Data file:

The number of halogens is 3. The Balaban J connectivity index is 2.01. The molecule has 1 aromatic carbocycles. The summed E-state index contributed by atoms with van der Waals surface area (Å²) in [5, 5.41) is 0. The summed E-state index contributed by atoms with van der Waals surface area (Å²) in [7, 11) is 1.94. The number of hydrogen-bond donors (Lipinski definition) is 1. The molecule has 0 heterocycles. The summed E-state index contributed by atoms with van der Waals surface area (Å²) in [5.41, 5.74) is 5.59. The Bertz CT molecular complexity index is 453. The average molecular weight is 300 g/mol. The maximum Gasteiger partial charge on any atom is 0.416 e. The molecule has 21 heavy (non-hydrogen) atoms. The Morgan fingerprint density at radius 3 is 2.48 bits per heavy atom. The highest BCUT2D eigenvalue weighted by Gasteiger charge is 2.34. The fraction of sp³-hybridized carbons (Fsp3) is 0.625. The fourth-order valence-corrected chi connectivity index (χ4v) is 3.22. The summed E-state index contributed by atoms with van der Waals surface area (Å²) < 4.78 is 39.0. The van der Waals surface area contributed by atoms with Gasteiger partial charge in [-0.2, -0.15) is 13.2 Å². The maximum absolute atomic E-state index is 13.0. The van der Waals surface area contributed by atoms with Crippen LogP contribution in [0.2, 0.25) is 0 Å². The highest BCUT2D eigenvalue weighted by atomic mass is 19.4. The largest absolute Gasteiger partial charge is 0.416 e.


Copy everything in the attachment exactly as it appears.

The number of halogens is 3. The Balaban J connectivity index is 2.01. The molecule has 1 aromatic carbocycles. The summed E-state index contributed by atoms with van der Waals surface area (Å²) in [5, 5.41) is 0. The summed E-state index contributed by atoms with van der Waals surface area (Å²) in [7, 11) is 1.94. The number of hydrogen-bond donors (Lipinski definition) is 1. The molecule has 0 heterocycles. The summed E-state index contributed by atoms with van der Waals surface area (Å²) in [5.41, 5.74) is 5.59. The Bertz CT molecular complexity index is 453. The average molecular weight is 300 g/mol. The maximum Gasteiger partial charge on any atom is 0.416 e. The molecule has 21 heavy (non-hydrogen) atoms. The Morgan fingerprint density at radius 3 is 2.48 bits per heavy atom. The highest BCUT2D eigenvalue weighted by Gasteiger charge is 2.34. The fraction of sp³-hybridized carbons (Fsp3) is 0.625. The fourth-order valence-corrected chi connectivity index (χ4v) is 3.22. The summed E-state index contributed by atoms with van der Waals surface area (Å²) < 4.78 is 39.0. The van der Waals surface area contributed by atoms with Gasteiger partial charge in [-0.2, -0.15) is 13.2 Å². The maximum absolute atomic E-state index is 13.0. The van der Waals surface area contributed by atoms with Crippen LogP contribution in [0.2, 0.25) is 0 Å². The highest BCUT2D eigenvalue weighted by atomic mass is 19.4. The largest absolute Gasteiger partial charge is 0.416 e.